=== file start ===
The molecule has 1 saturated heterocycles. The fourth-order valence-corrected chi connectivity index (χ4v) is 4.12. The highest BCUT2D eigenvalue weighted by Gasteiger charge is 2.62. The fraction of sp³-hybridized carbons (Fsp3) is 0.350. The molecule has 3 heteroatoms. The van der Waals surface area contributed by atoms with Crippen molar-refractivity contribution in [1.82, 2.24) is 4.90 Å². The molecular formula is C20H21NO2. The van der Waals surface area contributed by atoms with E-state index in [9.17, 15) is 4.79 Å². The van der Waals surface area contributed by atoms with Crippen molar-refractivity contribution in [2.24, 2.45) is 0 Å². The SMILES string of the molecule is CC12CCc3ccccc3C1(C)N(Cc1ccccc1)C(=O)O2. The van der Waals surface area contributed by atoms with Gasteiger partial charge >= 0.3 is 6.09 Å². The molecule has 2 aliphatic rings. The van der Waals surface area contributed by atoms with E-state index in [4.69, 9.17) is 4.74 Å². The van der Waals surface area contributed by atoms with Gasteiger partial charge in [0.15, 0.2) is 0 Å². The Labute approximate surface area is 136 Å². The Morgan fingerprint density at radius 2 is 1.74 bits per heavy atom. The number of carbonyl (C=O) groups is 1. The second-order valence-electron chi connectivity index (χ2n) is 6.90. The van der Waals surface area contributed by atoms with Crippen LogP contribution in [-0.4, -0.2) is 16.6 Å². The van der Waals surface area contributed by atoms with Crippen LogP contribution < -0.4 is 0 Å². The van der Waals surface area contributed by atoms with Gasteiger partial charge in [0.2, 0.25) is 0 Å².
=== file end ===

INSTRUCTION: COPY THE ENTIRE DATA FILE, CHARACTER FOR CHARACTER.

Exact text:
The molecule has 1 saturated heterocycles. The fourth-order valence-corrected chi connectivity index (χ4v) is 4.12. The highest BCUT2D eigenvalue weighted by Gasteiger charge is 2.62. The fraction of sp³-hybridized carbons (Fsp3) is 0.350. The molecule has 3 heteroatoms. The van der Waals surface area contributed by atoms with Crippen molar-refractivity contribution in [1.82, 2.24) is 4.90 Å². The molecular formula is C20H21NO2. The van der Waals surface area contributed by atoms with E-state index in [9.17, 15) is 4.79 Å². The van der Waals surface area contributed by atoms with Crippen molar-refractivity contribution in [2.24, 2.45) is 0 Å². The SMILES string of the molecule is CC12CCc3ccccc3C1(C)N(Cc1ccccc1)C(=O)O2. The van der Waals surface area contributed by atoms with Gasteiger partial charge >= 0.3 is 6.09 Å². The molecule has 2 aliphatic rings. The van der Waals surface area contributed by atoms with E-state index in [4.69, 9.17) is 4.74 Å². The van der Waals surface area contributed by atoms with Gasteiger partial charge in [0.15, 0.2) is 0 Å². The Labute approximate surface area is 136 Å². The Morgan fingerprint density at radius 2 is 1.74 bits per heavy atom. The number of carbonyl (C=O) groups is 1. The second-order valence-electron chi connectivity index (χ2n) is 6.90. The van der Waals surface area contributed by atoms with Crippen LogP contribution in [-0.4, -0.2) is 16.6 Å². The van der Waals surface area contributed by atoms with Crippen LogP contribution < -0.4 is 0 Å². The van der Waals surface area contributed by atoms with Gasteiger partial charge in [0.2, 0.25) is 0 Å².